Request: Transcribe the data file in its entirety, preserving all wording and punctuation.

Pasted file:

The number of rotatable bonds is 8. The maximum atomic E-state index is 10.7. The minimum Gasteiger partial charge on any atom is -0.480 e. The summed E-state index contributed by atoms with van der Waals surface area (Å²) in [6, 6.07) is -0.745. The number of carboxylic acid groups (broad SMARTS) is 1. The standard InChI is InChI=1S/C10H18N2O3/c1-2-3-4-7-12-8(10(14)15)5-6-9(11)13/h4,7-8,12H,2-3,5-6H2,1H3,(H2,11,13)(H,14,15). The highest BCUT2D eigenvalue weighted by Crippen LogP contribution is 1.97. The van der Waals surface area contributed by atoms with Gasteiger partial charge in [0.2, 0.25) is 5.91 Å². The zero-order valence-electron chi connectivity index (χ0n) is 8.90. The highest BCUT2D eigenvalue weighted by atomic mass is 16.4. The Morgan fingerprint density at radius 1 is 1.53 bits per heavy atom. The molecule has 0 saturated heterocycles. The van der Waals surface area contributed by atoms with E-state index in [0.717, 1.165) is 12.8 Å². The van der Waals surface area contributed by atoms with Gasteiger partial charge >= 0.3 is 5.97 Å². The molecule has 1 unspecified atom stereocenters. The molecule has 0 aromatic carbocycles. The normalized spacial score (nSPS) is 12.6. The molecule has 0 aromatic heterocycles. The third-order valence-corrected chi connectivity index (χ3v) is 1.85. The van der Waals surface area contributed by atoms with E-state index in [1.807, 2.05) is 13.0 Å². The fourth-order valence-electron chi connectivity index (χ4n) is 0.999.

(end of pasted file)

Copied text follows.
The number of rotatable bonds is 8. The maximum atomic E-state index is 10.7. The minimum Gasteiger partial charge on any atom is -0.480 e. The summed E-state index contributed by atoms with van der Waals surface area (Å²) in [6, 6.07) is -0.745. The number of carboxylic acid groups (broad SMARTS) is 1. The standard InChI is InChI=1S/C10H18N2O3/c1-2-3-4-7-12-8(10(14)15)5-6-9(11)13/h4,7-8,12H,2-3,5-6H2,1H3,(H2,11,13)(H,14,15). The highest BCUT2D eigenvalue weighted by Crippen LogP contribution is 1.97. The van der Waals surface area contributed by atoms with Gasteiger partial charge in [0.2, 0.25) is 5.91 Å². The zero-order valence-electron chi connectivity index (χ0n) is 8.90. The highest BCUT2D eigenvalue weighted by atomic mass is 16.4. The Morgan fingerprint density at radius 1 is 1.53 bits per heavy atom. The molecule has 0 saturated heterocycles. The van der Waals surface area contributed by atoms with E-state index in [0.717, 1.165) is 12.8 Å². The van der Waals surface area contributed by atoms with Gasteiger partial charge >= 0.3 is 5.97 Å². The molecule has 1 unspecified atom stereocenters. The molecule has 0 aromatic carbocycles. The normalized spacial score (nSPS) is 12.6. The molecule has 0 aromatic heterocycles. The third-order valence-corrected chi connectivity index (χ3v) is 1.85. The van der Waals surface area contributed by atoms with E-state index in [1.807, 2.05) is 13.0 Å². The fourth-order valence-electron chi connectivity index (χ4n) is 0.999.